If you have a cat anywhere nearby when you play Jones on Fire, it's going to start snooping around at what you're doing. As this is an endless runner about saving kitties from a raging inferno you're going to be hearing a lot of appreciative meows, and your cat's going to want to know what's up. Probably for some time, too, as it's easy to get caught up in this game, enjoying endless waves of happy cats being pulled from the jaws of death.
Jones is a firewoman on a mission: save all the cats from a blazing forest fire. She didn't bother bringing any equipment, though, so all she can do is jump and slide around obstacles as she constantly runs away from the fire. Cats float in the air along her path, and she has to grab as many as she can without stopping. Not that her job is easy, but it's simple to jump right in and get to work.
You start off only being able to take two hits before you fall into the fire and lose the stage. After your first hit you can see the wall of flames rushing up behind you. This increases the tension even though, realistically, it has no effect on the gameplay. Still, something about seeing a bright red wall of death rushing up behind you is enough to make you panic a bit, making more mistakes as you succumb to pressure. It's a neat idea that adds to the intensity of what is otherwise a cute game.
As you progress it adds taller hazards and more complex things to navigate. The game takes some time before it gets extremely challenging, though, typically staying relaxed and soothing, for the most part. Jones moves at a leisurely pace for someone trying to get ahead of a fire, so even in the harder sections you have lots of time to see the hazards ahead and deal with them. It's in the placement of the kitty collectibles that the game gets you into trouble; if you get too caught up on collecting them, you might jump right into the path of danger.
Cat placement and the slow pace create an interesting problem for players. It's not that hard of a game if you play cautiously, but your main task (and a lot of the appeal) is in collecting the most cats, which encourages risk. This is especially true of the gold cats in each level, which are very important to collect. So, most of the hits come from the player getting too greedy and not paying attention. The result feels fair, as you can only blame yourself for your mistakes; the developers may have put in things to tempt you to make mistakes, but you're the one who fell for it.
If you hurt yourself too badly, you lose a life. Lose all three and it's back to the start of the game unless you want to spend some of the currency the cats give you at the end of each level. A game over isn't all that bad, though, as you keep all of your kitty money; you just have to start over from the first stage. Higher stages give you a better multiplier for your cat cash, though, so you may want to pay for a continue. It's up to you, depending on what you're saving up for.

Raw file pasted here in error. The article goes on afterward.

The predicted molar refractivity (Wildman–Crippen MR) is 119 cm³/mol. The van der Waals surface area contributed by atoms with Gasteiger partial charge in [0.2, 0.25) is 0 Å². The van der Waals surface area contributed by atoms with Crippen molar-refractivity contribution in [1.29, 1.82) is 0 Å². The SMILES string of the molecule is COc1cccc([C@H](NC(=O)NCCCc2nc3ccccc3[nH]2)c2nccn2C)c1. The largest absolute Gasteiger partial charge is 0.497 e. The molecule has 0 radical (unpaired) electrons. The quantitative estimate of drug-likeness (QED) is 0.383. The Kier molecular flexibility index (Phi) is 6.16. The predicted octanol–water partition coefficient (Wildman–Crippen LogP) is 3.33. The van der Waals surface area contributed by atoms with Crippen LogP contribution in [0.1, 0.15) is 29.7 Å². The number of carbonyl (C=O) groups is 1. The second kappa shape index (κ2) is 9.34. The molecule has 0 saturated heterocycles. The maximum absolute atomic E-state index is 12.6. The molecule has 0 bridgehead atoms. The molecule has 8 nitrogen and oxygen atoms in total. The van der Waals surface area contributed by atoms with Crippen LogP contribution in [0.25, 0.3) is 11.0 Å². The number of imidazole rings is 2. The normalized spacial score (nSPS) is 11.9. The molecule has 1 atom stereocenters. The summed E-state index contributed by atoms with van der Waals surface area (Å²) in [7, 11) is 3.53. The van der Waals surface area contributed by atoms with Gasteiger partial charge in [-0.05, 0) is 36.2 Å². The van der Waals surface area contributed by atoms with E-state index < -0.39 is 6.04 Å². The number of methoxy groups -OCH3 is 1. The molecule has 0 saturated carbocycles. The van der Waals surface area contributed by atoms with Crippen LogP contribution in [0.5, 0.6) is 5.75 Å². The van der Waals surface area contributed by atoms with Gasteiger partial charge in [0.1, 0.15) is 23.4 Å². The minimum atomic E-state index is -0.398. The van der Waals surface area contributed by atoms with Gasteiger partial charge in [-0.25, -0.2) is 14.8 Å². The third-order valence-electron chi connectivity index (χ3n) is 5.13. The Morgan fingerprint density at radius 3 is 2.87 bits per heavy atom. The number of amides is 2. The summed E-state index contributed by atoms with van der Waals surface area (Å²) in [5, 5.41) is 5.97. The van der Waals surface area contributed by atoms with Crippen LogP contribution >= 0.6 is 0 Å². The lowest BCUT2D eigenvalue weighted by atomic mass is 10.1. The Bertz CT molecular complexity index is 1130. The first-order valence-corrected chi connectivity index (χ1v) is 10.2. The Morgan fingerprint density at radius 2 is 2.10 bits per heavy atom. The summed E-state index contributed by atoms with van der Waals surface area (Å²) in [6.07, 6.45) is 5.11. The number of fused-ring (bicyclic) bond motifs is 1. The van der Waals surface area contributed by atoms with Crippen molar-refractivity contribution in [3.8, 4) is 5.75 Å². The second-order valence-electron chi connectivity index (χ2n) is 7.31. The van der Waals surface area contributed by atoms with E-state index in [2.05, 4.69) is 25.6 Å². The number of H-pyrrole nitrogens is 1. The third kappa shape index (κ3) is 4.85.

The cat money can be used to buy upgrades from the firehouse at the beginning of every stage. You can grab permanent power-ups, extensions to your life bar, add helpful items, or just give yourself a boost right from the start. It's all handy stuff, but most of it will require you to save up for a couple of levels before you can buy it.
The nuisance is that there are two types of cat money - basic and gold. It's easiest to get the basic money, but it becomes rather irrelevant after only a handful of purchases, because almost everything in the shop requires the gold money. This can only be acquired from saving gold cats and completing side missions during the stages, so you rarely have all that much of it. As for the basic cash, you can buy a few initial powers and some minor boosts for the start of a stage (where a boost is all but pointless), but it's soon made pretty much useless.
This is meant to keep players pushing for higher stages to buy the best stuff, but it does make for slow going when buying things. By itself, that's not a problem, but it is irritating to look at a giant pool of useless cash you're accruing and the tiny amount of actually useful gold you have in comparison.
You can earn more gold by completing missions throughout the game, though. These can range from escaping the fire (surviving with only one hit left for long periods of time), stepping on burning logs, rescuing a set amount of gold cats, or reaching specific levels. They provide nice little bonuses here and there, and give the player something new (and possibly dangerous) to do while going through the levels. They help keep the game fresh when you might otherwise be tired of just jumping and dashing.
Jones on Fire is a cute game, too. The boxy voxel character and cats are charming, giving it a lighthearted feel even as you fall to your fiery death. The sound helps with its array of various meows for sound effects, as well as the upbeat soundtrack. Everything feels bouncy and light despite the danger you're actually in, and helps keep up the appeal of taking another shot at saving feline lives in the burning woods. However, you may get sick of seeing relatively similar forests if you play for any sort of extended period.
Jones on Fire is charming, and it's a fun romp with controls that anyone can pick up and play in moments. It has just enough little incentives to encourages players to keep at it, and its cute sound effects and fun soundtrack make it easy to just while away the time while saving cats. The currency system may get a little aggravating, but as a silly diversion Jones on Fire is well worth consideration.